Can You Terminate a Commercial Lease because of a Property Defect?
When you lease property, whether it’s residential or commercial, you expect that the premises will be in a condition that allows you to either safely reside or conduct your business there. Though such warranties are almost never expressly stated in the language of a property lease, the state of New Jersey has recognized an “implied warranty of habitability” for residential leases. That warranty allows a tenant to stop paying rent and vacate the premises if there are defects that make the property “uninhabitable.”
The implied warranty of habitability in New Jersey (and across the country) has, however, generally not been extended to commercial leases. The courts typically consider commercial tenants to be in a better position to effectively bargain with a landlord. Courts have also expressed concerns that such an implied warranty would necessarily cause commercial landlords to increase rents, and commercial tenants to pass on the additional rents to their customers.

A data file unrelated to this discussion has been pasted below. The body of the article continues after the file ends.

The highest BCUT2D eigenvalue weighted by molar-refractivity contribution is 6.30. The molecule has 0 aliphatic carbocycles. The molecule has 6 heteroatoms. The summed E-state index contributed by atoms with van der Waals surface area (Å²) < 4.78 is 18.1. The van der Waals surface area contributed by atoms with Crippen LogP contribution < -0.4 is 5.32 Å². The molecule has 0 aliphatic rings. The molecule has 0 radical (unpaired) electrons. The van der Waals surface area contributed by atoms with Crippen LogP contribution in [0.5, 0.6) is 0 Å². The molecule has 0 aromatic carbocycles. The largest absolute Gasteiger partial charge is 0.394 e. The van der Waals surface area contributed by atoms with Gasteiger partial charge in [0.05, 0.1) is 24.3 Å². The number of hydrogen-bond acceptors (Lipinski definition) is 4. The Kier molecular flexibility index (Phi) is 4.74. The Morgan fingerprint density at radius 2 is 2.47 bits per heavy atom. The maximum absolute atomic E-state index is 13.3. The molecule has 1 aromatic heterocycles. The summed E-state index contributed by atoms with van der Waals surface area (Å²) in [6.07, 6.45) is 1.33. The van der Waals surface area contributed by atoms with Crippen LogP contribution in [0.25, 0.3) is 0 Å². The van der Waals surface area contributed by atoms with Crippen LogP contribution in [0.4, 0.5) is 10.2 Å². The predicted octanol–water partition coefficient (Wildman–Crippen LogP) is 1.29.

Nonetheless, a similar type of warranty, known as the “implied warranty of suitability,” has been applied in a number of states. Such a warranty has typically been used to allow termination of leases where there are:
- Continual water leaks in walls, ceilings and roofs
- Physical or structural defects in buildings or premises
- Malfunctions or defects in utilities or appliances, such as HVAC, electrical and plumbing
Though New Jersey was the first state to adopt something similar to the “implied warranty of suitability,” its application in the state has been extremely limited. In 1969, in the case of Reste Realty Corp. v. Cooper, the New Jersey Supreme Court found an “implied warranty against latent defects” in a commercial lease. However, the New Jersey Supreme Court has declined to expand that ruling in subsequent opinions. Nonetheless, an argument can be made that such a warranty has not been rejected in New Jersey.
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